“Furnishing information to a credit reporting agency is an entirely voluntary act and certainly they can remove an account from the credit reporting system,” says Chi Chi Wu, a staff attorney specializing in consumer credit issues at the National Consumer Law Center. “There’s no prohibition against them fixing the reporting.”
Rod Griffin, the director of education for Experian, one of the big three credit reporting agencies, says that under the Fair Credit Reporting Act and Experian’s own reporting policies, banks and credit card issuers are required to report account status accurately.
“If you’re 30 days late, that has to get reported no matter what. In the vast majority of situations, that late report is going to remain.”
“The extenuating circumstances are not specifically laid out,” Griffin admits. “It’s the lender’s decision. The lender can tell the credit reporting company to remove a negative report.”
So how can a consumer with a valid argument get negative credit reporting reversed?
There’s a system for that, laid out by the government’s Consumer Finance Protection Board. You can also submit a complaint to the CFPB or even sue. The measures may not ultimately get the negative reporting reversed, but your explanation of the issue will remain in your file and be sent to anyone looking at your credit report.
My case was complicated by several gray areas: My payments were late, but for reasons that in my view were 90% not my fault. And ultimately, Chase agreed to reverse the negative reporting because they were unable to determine how my business partner’s email address became attached to my personal account.
But what if I hadn’t been a journalist with special access and investigative skills? How can any consumer approach their credit card company with a problem like mine and hope to reverse a negative credit report?
I had hoped to interview an executive at Chase regarding this question, but instead the company issued this written statement on my case:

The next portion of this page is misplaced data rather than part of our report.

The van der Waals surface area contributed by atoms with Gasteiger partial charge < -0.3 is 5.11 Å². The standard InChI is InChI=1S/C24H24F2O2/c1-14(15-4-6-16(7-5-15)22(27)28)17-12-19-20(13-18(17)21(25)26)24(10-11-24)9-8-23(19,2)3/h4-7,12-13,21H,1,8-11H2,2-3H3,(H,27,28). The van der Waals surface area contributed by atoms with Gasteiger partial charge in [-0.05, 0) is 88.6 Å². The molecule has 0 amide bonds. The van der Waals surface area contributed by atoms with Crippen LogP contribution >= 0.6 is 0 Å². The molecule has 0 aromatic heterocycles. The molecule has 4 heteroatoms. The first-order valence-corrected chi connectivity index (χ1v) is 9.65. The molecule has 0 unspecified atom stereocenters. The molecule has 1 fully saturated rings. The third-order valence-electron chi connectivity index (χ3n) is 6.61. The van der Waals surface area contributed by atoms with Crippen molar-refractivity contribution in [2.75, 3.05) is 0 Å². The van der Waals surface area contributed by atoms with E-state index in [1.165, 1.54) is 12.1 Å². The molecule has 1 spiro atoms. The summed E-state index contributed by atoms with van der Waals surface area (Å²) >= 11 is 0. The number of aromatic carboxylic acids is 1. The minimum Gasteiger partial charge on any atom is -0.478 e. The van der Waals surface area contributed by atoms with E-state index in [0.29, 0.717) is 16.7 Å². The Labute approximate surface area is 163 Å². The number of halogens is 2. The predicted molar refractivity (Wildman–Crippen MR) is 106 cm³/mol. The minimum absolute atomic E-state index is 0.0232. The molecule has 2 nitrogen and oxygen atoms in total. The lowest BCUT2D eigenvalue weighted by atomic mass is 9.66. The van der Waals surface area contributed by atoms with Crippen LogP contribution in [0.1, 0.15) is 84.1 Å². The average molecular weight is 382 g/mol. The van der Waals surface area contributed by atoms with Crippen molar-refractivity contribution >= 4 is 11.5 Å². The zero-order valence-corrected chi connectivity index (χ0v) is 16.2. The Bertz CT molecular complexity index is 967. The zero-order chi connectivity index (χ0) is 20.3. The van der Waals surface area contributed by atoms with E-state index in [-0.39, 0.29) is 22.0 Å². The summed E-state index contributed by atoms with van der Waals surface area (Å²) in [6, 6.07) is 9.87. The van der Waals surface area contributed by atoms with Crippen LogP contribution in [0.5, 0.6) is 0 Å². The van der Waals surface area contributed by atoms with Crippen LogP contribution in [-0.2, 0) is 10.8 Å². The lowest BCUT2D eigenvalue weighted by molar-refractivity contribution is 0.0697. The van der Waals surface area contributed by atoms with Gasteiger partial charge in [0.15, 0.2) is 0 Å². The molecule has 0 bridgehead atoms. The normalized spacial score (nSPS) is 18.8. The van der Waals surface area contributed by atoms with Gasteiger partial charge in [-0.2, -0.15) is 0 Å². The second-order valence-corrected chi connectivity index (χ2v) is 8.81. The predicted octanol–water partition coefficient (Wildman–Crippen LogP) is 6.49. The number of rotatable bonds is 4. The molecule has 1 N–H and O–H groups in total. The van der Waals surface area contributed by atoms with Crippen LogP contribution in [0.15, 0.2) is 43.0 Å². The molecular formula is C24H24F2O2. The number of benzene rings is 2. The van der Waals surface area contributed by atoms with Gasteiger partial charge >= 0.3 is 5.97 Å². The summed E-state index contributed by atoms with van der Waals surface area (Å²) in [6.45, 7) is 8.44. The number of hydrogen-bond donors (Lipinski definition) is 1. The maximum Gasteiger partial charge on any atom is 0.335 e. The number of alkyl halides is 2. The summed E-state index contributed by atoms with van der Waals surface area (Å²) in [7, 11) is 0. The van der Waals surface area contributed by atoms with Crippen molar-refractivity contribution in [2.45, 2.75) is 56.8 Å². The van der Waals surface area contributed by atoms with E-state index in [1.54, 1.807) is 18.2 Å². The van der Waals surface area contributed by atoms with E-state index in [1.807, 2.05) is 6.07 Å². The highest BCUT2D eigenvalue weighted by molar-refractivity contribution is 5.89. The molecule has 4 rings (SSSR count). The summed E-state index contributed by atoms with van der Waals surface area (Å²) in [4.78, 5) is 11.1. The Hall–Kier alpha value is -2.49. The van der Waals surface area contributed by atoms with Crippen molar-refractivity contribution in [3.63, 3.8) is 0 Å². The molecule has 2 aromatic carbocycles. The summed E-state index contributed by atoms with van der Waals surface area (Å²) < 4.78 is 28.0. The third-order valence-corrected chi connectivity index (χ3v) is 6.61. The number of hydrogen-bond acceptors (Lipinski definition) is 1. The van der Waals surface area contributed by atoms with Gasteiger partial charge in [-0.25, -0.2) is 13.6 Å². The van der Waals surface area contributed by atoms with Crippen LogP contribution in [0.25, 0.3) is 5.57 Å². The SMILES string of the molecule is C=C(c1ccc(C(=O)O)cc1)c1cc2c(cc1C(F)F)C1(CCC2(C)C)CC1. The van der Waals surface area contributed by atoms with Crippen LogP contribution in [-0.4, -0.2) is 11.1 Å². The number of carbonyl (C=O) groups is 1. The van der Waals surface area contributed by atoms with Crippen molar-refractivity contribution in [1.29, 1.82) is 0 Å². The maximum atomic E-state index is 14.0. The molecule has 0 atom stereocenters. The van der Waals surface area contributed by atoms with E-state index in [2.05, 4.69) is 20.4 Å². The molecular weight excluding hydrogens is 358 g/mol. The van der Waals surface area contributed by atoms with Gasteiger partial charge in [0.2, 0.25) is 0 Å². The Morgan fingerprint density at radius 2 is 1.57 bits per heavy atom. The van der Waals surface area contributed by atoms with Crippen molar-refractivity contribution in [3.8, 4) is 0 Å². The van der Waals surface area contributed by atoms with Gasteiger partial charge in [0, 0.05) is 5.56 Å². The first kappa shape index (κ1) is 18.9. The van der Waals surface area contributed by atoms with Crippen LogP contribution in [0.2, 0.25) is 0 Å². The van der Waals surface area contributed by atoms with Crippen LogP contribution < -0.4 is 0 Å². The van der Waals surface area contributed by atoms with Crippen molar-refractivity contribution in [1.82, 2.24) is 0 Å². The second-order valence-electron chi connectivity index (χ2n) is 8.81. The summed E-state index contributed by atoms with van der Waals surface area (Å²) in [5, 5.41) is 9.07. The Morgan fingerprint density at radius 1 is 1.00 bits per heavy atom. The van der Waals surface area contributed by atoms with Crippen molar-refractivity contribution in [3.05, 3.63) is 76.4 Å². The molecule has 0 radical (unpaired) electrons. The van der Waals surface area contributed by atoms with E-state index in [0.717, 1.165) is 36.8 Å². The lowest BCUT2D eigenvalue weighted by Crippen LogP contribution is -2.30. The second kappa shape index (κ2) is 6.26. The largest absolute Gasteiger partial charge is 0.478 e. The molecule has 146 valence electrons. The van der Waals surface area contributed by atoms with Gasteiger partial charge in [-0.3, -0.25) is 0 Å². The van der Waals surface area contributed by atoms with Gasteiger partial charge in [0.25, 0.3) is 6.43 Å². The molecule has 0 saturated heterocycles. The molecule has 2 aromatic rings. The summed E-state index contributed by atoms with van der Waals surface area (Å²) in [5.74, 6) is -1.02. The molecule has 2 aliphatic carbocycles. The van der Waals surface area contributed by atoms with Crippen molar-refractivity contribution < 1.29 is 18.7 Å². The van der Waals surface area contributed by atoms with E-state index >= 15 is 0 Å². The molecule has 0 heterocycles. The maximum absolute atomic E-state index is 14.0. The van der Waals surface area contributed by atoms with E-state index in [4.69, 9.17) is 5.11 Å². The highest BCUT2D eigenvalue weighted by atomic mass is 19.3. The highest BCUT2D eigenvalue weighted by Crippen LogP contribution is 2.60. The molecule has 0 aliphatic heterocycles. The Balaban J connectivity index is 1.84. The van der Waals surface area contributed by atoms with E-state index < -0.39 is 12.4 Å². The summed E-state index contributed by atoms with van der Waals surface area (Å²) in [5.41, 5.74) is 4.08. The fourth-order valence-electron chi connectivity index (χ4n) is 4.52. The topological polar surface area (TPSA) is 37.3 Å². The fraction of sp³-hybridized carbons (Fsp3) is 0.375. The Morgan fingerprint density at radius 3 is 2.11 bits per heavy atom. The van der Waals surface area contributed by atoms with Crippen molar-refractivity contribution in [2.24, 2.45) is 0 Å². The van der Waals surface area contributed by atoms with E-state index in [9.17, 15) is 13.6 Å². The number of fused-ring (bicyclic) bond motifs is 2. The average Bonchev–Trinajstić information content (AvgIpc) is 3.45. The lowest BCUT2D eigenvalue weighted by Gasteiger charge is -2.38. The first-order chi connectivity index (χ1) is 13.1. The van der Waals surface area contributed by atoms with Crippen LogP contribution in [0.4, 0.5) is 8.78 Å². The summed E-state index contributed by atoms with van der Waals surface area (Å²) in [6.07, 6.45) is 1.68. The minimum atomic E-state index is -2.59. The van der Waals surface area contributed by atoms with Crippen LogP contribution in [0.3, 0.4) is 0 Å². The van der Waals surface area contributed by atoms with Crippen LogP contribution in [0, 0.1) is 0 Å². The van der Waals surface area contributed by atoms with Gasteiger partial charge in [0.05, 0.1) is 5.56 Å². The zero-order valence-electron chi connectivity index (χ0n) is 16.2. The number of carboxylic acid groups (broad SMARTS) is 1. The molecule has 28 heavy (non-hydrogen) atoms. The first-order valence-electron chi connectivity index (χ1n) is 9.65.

“We made multiple attempts to reach this customer by calling several phone numbers on file and others given to us, as well as sending written notices to the address on file. It is important that customers keep their account profiles up-to-date so we can contact them with critical account information. Reversing accurate credit bureau reporting is extremely uncommon.”
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Keep my account profile up-to-date? Chase’s Dandridge had gone over all my contact information with me to make triple sure it was now correct. But given that warning, and because I was once again trying to avoid work, I decided to check again.
And yes, it was still wrong.
What’s more, when I checked my credit report a month later, the late reports had not been reversed as promised. So I had to get back on the phone and email with Chase reminding them of their promise, and then hound them for two more weeks until I received confirmation that it had actually been done.
In early August, six months after I paid off my credit card and three months after I set out to correct the reporting, my credit report was finally clean again. And my credit score was up an astonishing 113 points, from Fair to Very Good, proof of how devastating the negative report had been.
The only problem? Despite formal disputes with supporting documentation, one of the credit bureaus still had my address wrong.
Pamela Redmond Satran is the author of both humor books and novels, including Younger, now a television show created by Darren Star. She is also the coauthor of a groundbreaking series on baby names and the co-creator of Nameberry.